Article 1 of the Indian constitution says, India, that is Bharat, is a Union of States. The fact that Indian constitution has declared Indian polity as a “unitary” one instead of a federal one raises questions about the exact nature of our constitution.


On the contrary, the Supreme court has declared in its judgment that Indian constitution is a federal one. This is due to various features that make Indian constitution a federal structure rather than a unitary one.


Early Years

Dr. BR Ambedkar had clearly argued in the Constitutional Amendment debates that the union has been deliberately used because India was not created by the agreement of different states. Infact, the Union was indestructible but the states were not.


However, Federalism was promoted in early years of the independence by setting up:

  • National Development Council was set up in 1952
  • National Integration Council was similarly set up in 1962
  • Annual conferences were held between the centre and state chief ministers on finance, labour, food and other functional areas.


Various federal features:

  1. Written constitution
  2. Rajya Sabha
  3. Distribution of power between the Center and the States by the 7th schedule of the constitution.
  4. Independent Judiciary
  5. Dual system of governments with government at the Centre and government at the State level as well
  6. Supremacy of the Constitution


Unitary features:

  1. Residuary powers lie with the Centre and not the States as in the US
  2. Overwhelming taxation powers of the Centre
  3. Single Citizenship
  4. Integrated judiciary with Supreme court at the apex level
  5. Position of Governor vis-a-vis the State executive
  6. Emergency powers of the center under Article 356, 352, and 365
  7. All India Services


Hence, it can be seen that Indian polity is federal with peculiar unitary features.


Cooperative federalism:

Indian federalism can be more accurately described as “cooperative” federalism. It has all the features of a federal structure as described above and gives ample power to the States to run their government, impose taxes and decide various policies on development. In this matter, the central government assists the states in carrying out these plans through grants, and also ensures integrity of the nation is maintained.


More recently, cooperative federalism has become even more relevant as Planning Commission has been scrapped and NITI Aayog has been established.


Do you think partisan federalism is acting as impediment to cooperative federalism? Examine how the Supreme Court can end partisan federalism in India.


  • Federalism is a part of the Basic Structure and strengthening of federalism is key to ensuring good governance in the country. The present government has laid emphasis on cooperative and competitive federalism and seeks state’s support in many of its key initiatives such as Make in India, Swachh Bharat Abhiyan etc.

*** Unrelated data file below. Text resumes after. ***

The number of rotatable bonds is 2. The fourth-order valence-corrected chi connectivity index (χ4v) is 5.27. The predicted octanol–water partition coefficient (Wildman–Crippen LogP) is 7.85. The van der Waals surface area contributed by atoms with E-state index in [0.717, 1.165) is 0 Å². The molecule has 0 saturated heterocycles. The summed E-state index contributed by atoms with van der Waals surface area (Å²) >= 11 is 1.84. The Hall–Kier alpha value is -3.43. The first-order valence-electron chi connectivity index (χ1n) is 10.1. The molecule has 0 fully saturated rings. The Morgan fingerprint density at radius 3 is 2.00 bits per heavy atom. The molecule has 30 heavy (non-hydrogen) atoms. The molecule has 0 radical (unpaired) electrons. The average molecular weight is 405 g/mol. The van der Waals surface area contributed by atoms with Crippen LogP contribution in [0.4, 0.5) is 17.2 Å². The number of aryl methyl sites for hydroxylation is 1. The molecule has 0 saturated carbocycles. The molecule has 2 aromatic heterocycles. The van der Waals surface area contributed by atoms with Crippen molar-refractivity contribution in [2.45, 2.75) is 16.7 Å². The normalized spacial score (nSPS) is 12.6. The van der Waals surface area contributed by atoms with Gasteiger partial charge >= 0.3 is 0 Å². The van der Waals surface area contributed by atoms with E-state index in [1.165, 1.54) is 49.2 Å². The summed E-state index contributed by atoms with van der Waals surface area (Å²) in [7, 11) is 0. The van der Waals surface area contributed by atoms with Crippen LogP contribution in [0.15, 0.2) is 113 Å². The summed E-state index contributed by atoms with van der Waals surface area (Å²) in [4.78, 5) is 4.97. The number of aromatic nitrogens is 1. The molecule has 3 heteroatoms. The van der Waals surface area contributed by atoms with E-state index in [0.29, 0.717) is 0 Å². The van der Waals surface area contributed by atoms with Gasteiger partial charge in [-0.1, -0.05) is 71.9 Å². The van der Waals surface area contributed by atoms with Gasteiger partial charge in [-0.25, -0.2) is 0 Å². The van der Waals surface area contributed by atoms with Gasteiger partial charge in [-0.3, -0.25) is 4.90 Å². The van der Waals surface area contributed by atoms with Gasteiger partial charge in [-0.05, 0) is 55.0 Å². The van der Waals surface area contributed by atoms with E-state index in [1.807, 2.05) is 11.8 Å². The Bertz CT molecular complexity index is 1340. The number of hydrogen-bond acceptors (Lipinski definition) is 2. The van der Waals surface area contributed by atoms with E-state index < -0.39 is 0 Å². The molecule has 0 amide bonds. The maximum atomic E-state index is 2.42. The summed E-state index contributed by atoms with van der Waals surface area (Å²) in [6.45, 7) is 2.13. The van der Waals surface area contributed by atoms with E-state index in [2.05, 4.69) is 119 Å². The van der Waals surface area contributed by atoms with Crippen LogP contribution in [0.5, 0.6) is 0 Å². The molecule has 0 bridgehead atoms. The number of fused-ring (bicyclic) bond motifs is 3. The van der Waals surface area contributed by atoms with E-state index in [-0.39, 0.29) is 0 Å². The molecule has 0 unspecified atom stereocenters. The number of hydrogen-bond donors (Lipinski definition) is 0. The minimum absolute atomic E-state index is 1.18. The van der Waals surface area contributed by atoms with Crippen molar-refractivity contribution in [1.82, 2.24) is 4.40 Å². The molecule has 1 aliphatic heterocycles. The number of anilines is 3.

• However the bane of partisan federalism still impacts the polity of the country.


Following are the manifestation of partisan federalism, which conflicts, with the idea of cooperative federalism:

  1. Appointment of governors – The post of governor has become a key tool by which the centre likes to have some semblance of control over state polity, as the appointment of governor happens through the centre. The present government post coming to power appointed many new governors replacing the old ones in line with what has been happening so far. Despite SC guidelines on removal of governor (BP Singhal vs UoI) and on office of governor (Hargobind kaur vs Raghukul), the issue persists
  2. Application of President Rule – SC in SR Bommai case had said that President Rule should be a measure of last resort. However the political developments in Arunachal Pradesh and Uttarakhand defy that directive. The Supreme Court had to step in to reinstate the Congress led government post application of President’s Rule.
  3. Use of Governor’s Office: The office of governor is still used to reserve bills of state governed by Opposition party for President’s approval. In the absence of objective guidelines on what bills should be reserved, the problem persists. Case in point is the centre’s tussle with Delhi government over bills like the delhi govt bill on Parliamentary Secretary

However the Centre has also taken steps to strengthen the rubric of Federalism in the country:

  1. The passage of 101st CA Bill by an effective process of consultation with state government and addressing their concerns through the Empowered Group of Finance Ministers is a shining example of Cooperative Federalism
  2. The implementation of the report of 14th Finance Commission accepting greater devolution of taxes to the state also shows strengthening of Fiscal Federalism
  3. Despite a single party government at the centre, compulsion of coalition politics at state level ensures that the concerns of states are taken on board


The Supreme Court though can act to ensure that the isolated cases of Partisan Federalism by directing centre to give effect to its verdict in SR Bommai case with respect to imposition of President’s Rule, appointment of governor in BP Singhal case etc.